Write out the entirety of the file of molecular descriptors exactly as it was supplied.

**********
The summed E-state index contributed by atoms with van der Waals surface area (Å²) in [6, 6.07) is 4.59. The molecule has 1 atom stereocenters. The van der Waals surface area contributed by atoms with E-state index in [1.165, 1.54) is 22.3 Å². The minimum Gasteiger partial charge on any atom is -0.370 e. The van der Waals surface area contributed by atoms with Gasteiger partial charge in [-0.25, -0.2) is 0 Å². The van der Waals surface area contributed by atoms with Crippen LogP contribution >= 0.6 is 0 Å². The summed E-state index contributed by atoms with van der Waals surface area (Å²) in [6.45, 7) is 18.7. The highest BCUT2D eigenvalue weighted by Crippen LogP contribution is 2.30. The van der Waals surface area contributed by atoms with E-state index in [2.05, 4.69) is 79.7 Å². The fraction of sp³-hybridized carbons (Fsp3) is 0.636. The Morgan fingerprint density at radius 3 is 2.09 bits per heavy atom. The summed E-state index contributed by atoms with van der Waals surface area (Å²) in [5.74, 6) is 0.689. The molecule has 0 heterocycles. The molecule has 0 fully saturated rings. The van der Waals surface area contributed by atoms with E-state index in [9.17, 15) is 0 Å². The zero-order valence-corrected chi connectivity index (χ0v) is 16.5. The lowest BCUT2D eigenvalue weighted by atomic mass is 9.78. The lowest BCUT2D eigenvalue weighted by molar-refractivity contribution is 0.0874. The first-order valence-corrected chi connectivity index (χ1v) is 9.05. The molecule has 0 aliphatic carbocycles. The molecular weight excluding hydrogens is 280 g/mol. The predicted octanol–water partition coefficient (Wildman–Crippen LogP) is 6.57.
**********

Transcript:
The summed E-state index contributed by atoms with van der Waals surface area (Å²) in [6, 6.07) is 4.59. The molecule has 1 atom stereocenters. The van der Waals surface area contributed by atoms with E-state index in [1.165, 1.54) is 22.3 Å². The minimum Gasteiger partial charge on any atom is -0.370 e. The van der Waals surface area contributed by atoms with Gasteiger partial charge in [-0.25, -0.2) is 0 Å². The van der Waals surface area contributed by atoms with Crippen LogP contribution >= 0.6 is 0 Å². The summed E-state index contributed by atoms with van der Waals surface area (Å²) in [6.45, 7) is 18.7. The highest BCUT2D eigenvalue weighted by Crippen LogP contribution is 2.30. The van der Waals surface area contributed by atoms with E-state index in [2.05, 4.69) is 79.7 Å². The fraction of sp³-hybridized carbons (Fsp3) is 0.636. The Morgan fingerprint density at radius 3 is 2.09 bits per heavy atom. The summed E-state index contributed by atoms with van der Waals surface area (Å²) in [5.74, 6) is 0.689. The molecule has 0 heterocycles. The molecule has 0 fully saturated rings. The van der Waals surface area contributed by atoms with E-state index in [9.17, 15) is 0 Å². The zero-order valence-corrected chi connectivity index (χ0v) is 16.5. The lowest BCUT2D eigenvalue weighted by atomic mass is 9.78. The lowest BCUT2D eigenvalue weighted by molar-refractivity contribution is 0.0874. The first-order valence-corrected chi connectivity index (χ1v) is 9.05. The molecule has 0 aliphatic carbocycles. The molecular weight excluding hydrogens is 280 g/mol. The predicted octanol–water partition coefficient (Wildman–Crippen LogP) is 6.57.